We all know that. In one school this year the new first graders are shown the hangers for their coats, and, yes, the hangers for girls are pink and the hangers for boys are blue.
That the association of these colors to gender is fairly recent did not stop evolutionary-psychologists from arguing that women innately prefer pink, what with the need to find ripe fruit in those long-gone gathering days when the menz went a-hunting and the wimminz a-gathering.
Of course the color pink means that fruit is not ripe yet, in almost all the cases I can think of. But facts never ruin a good story!
In Western culture, the practice of assigning pink to an individual gender began in the 1920s or earlier. An article in the trade publication Earnshaw's Infants' Department in June 1918 said: "The generally accepted rule is pink for the boys, and blue for the girls. The reason is that pink, being a more decided and stronger color, is more suitable for the boy, while blue, which is more delicate and dainty, is prettier for the girl." From then until the 1940s, pink was considered appropriate for boys because being related to red it was the more masculine and decided color, while blue was considered appropriate for girls because it was the more delicate and dainty color, or related to the Virgin Mary. Since the 1940s, the societal norm was inverted; pink became considered appropriate for girls and blue appropriate for boys, a practice that has continued into the 21st century.
Now new research reinforces the view that gender-linked color preferences are based on learning what is appropriate to one's gender:
In Western cultures, girls consistently prefer pink, boys prefer blue. Which academic camp lays claim to this difference? Past research has made a case, in terms of the evolutionary advantage of finding fruit, for why females might be biologically predisposed to prefer pink and other bright colours. But a new study purports to show that girls only acquire their preference for pink, and boys their aversion to it, at around the age of two to three, just as they’re beginning to talk about and become aware of gender. Vannessa LoBue and Judy DeLoache say their finding undermines the notion of innate sex differences in colour preference. “If females have a biological predisposition to favour colours such as pink, this preference should be evident regardless of experience of the acquisition of gender concepts,” they said.Does any of this ultimately matter? Perhaps not the color preferences themselves (though I do get tired of seeing little girls in not much else than wishy-washy pink and purple and I also wonder what the rigid color rules do to boys and later men). But other lessons often packed with these kinds of messages do matter. As I have written before, if toys "suitable for boys" now include building blocks and other toys which train three-dimensional object manipulation, girls will fall behind in those manipulation skills.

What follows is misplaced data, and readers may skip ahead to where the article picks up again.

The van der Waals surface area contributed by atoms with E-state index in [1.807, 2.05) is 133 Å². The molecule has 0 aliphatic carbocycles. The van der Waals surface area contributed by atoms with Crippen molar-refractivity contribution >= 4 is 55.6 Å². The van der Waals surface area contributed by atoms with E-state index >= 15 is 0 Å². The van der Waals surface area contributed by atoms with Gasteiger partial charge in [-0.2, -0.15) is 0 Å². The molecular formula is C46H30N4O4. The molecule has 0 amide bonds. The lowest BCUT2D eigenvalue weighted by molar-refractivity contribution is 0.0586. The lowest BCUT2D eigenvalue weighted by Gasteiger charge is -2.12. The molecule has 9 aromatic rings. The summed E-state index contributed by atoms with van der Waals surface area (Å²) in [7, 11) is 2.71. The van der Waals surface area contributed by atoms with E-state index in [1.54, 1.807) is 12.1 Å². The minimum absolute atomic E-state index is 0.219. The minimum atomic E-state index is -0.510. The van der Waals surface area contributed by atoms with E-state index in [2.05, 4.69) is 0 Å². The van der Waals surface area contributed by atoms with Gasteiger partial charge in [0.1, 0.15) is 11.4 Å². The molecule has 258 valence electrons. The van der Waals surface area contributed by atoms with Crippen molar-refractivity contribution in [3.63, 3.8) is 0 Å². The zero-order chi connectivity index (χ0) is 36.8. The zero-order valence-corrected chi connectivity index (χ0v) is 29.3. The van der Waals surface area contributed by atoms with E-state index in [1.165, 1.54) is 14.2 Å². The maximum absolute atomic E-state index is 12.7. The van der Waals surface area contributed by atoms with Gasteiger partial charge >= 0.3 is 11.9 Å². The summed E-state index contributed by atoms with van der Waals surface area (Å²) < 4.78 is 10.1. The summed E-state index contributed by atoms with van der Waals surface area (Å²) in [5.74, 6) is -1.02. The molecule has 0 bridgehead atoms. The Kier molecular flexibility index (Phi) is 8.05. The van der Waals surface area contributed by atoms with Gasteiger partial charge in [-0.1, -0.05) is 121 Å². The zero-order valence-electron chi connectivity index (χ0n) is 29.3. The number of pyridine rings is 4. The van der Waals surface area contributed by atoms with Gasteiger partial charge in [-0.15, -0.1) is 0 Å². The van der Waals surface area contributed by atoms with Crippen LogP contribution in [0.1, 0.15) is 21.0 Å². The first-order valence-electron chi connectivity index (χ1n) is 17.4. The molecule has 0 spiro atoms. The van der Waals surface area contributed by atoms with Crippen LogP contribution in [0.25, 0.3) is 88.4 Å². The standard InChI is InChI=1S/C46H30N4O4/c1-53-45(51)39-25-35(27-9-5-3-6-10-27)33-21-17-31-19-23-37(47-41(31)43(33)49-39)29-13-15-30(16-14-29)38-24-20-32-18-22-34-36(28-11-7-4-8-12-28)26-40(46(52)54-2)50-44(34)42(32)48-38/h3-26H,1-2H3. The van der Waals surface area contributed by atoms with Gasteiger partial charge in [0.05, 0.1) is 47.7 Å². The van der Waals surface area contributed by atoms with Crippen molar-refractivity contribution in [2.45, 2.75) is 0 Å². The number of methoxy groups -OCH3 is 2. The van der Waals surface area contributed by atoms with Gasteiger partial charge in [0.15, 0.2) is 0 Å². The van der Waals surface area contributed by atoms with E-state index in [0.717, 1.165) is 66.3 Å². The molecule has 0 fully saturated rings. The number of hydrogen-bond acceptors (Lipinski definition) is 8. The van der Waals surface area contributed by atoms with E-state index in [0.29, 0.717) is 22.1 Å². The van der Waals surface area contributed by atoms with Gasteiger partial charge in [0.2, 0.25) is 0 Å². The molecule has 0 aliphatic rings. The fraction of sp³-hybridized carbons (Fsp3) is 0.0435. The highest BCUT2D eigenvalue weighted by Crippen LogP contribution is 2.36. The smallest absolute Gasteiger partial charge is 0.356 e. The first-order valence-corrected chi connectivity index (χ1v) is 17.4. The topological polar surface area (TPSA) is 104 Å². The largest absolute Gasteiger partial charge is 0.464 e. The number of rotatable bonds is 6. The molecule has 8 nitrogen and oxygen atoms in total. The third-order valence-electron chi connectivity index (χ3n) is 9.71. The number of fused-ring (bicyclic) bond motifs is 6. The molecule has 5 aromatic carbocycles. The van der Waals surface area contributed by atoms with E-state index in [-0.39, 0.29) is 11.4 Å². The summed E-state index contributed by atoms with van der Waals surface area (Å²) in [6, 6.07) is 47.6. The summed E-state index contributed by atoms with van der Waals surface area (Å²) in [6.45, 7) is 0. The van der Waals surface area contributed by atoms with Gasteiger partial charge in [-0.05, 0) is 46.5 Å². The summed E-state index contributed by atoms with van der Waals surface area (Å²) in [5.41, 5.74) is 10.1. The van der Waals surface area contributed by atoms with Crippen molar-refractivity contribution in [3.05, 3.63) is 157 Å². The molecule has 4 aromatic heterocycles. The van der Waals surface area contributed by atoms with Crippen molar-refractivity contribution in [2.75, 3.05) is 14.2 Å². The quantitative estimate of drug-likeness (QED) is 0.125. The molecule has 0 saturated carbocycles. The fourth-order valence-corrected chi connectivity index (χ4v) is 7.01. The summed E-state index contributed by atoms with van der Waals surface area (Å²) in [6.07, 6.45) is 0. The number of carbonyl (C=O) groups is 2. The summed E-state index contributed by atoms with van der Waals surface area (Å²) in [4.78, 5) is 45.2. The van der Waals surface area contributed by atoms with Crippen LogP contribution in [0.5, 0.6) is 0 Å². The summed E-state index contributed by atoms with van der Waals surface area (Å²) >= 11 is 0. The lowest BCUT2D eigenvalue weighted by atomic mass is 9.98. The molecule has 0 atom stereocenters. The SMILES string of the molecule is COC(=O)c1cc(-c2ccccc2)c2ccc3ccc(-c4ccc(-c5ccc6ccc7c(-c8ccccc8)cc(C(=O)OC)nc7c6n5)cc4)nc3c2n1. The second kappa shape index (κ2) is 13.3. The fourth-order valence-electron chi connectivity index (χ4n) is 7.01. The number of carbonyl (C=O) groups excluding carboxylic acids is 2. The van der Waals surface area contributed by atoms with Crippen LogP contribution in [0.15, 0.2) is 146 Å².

LoBue and DeLoache presented 192 boys and girls aged between seven months and five years with pairs of small objects (e.g. coasters and plastic clips) and invited them to reach for one. Each item in a pair was identical to the other except for its colour: one was always pink, the other either green, blue, yellow or orange. The key test was whether boys and girls would show a preference for choosing pink objects and at what age such a bias might arise.
At the age of two, but not before, girls chose pink objects more often than boys did, and by age two and a half they demonstrated a clear preference for pink, picking the pink-coloured object more often than you’d expect based on random choice. By the age of four, this was just under 80 per cent of the time – however there was evidence of this bias falling away at age five.
Boys showed the opposite pattern to girls. At the ages of two, four and five, they chose pink less often than you’d expect based on random choices. In fact, their selection of the pink object became progressively more rare, reaching about 20 per cent at age five.
Perhaps they can have pink blocks with glitter.
Thanks to DS for the link.